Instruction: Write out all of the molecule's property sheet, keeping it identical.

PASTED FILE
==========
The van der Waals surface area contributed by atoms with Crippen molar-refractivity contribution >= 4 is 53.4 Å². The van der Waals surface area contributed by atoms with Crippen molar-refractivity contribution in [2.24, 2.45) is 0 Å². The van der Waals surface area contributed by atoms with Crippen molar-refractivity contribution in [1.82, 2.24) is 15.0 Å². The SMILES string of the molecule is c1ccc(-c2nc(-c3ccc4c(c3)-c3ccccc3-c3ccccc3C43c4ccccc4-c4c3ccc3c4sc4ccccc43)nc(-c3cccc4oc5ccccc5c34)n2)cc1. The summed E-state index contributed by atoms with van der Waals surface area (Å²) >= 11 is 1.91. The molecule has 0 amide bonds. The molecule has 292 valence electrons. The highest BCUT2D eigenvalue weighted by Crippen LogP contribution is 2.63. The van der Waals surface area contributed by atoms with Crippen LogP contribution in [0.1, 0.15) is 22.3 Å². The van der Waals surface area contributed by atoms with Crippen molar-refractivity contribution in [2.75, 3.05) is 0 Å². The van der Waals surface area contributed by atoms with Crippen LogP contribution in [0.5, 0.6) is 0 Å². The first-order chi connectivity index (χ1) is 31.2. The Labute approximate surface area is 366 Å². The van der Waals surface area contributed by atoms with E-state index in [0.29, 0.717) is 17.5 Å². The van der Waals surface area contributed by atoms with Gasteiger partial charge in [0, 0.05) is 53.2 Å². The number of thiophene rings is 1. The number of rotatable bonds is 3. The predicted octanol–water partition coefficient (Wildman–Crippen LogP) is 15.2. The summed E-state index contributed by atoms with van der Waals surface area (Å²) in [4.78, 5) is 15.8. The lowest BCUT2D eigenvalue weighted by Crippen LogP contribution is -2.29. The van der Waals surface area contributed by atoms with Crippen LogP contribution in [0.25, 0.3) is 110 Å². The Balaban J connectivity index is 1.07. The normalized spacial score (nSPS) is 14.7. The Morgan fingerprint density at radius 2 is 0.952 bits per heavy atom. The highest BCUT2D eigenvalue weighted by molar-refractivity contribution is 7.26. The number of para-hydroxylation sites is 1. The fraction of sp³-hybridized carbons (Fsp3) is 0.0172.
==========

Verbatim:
The van der Waals surface area contributed by atoms with Crippen molar-refractivity contribution >= 4 is 53.4 Å². The van der Waals surface area contributed by atoms with Crippen molar-refractivity contribution in [2.24, 2.45) is 0 Å². The van der Waals surface area contributed by atoms with Crippen molar-refractivity contribution in [1.82, 2.24) is 15.0 Å². The SMILES string of the molecule is c1ccc(-c2nc(-c3ccc4c(c3)-c3ccccc3-c3ccccc3C43c4ccccc4-c4c3ccc3c4sc4ccccc43)nc(-c3cccc4oc5ccccc5c34)n2)cc1. The summed E-state index contributed by atoms with van der Waals surface area (Å²) >= 11 is 1.91. The molecule has 0 amide bonds. The molecule has 292 valence electrons. The highest BCUT2D eigenvalue weighted by Crippen LogP contribution is 2.63. The van der Waals surface area contributed by atoms with Crippen LogP contribution in [0.1, 0.15) is 22.3 Å². The van der Waals surface area contributed by atoms with Crippen molar-refractivity contribution in [2.75, 3.05) is 0 Å². The van der Waals surface area contributed by atoms with Crippen LogP contribution in [0.5, 0.6) is 0 Å². The first-order chi connectivity index (χ1) is 31.2. The Labute approximate surface area is 366 Å². The van der Waals surface area contributed by atoms with E-state index in [0.29, 0.717) is 17.5 Å². The van der Waals surface area contributed by atoms with Gasteiger partial charge in [0, 0.05) is 53.2 Å². The number of thiophene rings is 1. The number of rotatable bonds is 3. The predicted octanol–water partition coefficient (Wildman–Crippen LogP) is 15.2. The summed E-state index contributed by atoms with van der Waals surface area (Å²) in [4.78, 5) is 15.8. The lowest BCUT2D eigenvalue weighted by Crippen LogP contribution is -2.29. The van der Waals surface area contributed by atoms with Crippen LogP contribution in [0.25, 0.3) is 110 Å². The Balaban J connectivity index is 1.07. The normalized spacial score (nSPS) is 14.7. The Morgan fingerprint density at radius 2 is 0.952 bits per heavy atom. The highest BCUT2D eigenvalue weighted by molar-refractivity contribution is 7.26. The number of para-hydroxylation sites is 1. The fraction of sp³-hybridized carbons (Fsp3) is 0.0172.